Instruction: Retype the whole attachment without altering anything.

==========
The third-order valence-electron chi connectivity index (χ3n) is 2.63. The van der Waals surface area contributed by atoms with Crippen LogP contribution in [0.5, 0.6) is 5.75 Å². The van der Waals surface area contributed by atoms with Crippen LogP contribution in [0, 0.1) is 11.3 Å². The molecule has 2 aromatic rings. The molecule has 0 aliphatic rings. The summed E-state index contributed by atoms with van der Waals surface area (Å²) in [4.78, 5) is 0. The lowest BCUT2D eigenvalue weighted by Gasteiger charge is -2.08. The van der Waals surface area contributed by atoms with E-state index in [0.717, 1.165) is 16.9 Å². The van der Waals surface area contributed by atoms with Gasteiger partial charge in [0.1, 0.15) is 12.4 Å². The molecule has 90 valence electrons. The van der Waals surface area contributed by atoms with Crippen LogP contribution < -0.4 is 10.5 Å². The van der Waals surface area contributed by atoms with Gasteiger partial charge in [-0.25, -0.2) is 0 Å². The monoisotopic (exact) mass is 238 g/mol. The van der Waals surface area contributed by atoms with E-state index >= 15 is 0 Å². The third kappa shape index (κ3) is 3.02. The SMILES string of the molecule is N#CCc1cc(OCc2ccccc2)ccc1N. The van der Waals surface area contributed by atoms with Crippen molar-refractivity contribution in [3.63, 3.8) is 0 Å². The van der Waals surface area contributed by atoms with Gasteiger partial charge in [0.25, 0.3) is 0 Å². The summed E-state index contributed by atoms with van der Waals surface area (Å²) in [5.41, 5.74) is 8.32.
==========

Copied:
The third-order valence-electron chi connectivity index (χ3n) is 2.63. The van der Waals surface area contributed by atoms with Crippen LogP contribution in [0.5, 0.6) is 5.75 Å². The van der Waals surface area contributed by atoms with Crippen LogP contribution in [0, 0.1) is 11.3 Å². The molecule has 2 aromatic rings. The molecule has 0 aliphatic rings. The summed E-state index contributed by atoms with van der Waals surface area (Å²) in [4.78, 5) is 0. The lowest BCUT2D eigenvalue weighted by Gasteiger charge is -2.08. The van der Waals surface area contributed by atoms with E-state index in [0.717, 1.165) is 16.9 Å². The van der Waals surface area contributed by atoms with Gasteiger partial charge in [0.1, 0.15) is 12.4 Å². The molecule has 90 valence electrons. The van der Waals surface area contributed by atoms with Crippen LogP contribution < -0.4 is 10.5 Å². The van der Waals surface area contributed by atoms with Gasteiger partial charge in [-0.25, -0.2) is 0 Å². The monoisotopic (exact) mass is 238 g/mol. The van der Waals surface area contributed by atoms with E-state index >= 15 is 0 Å². The third kappa shape index (κ3) is 3.02. The SMILES string of the molecule is N#CCc1cc(OCc2ccccc2)ccc1N. The van der Waals surface area contributed by atoms with Crippen molar-refractivity contribution in [3.63, 3.8) is 0 Å². The van der Waals surface area contributed by atoms with Gasteiger partial charge in [0.25, 0.3) is 0 Å². The summed E-state index contributed by atoms with van der Waals surface area (Å²) in [5.41, 5.74) is 8.32.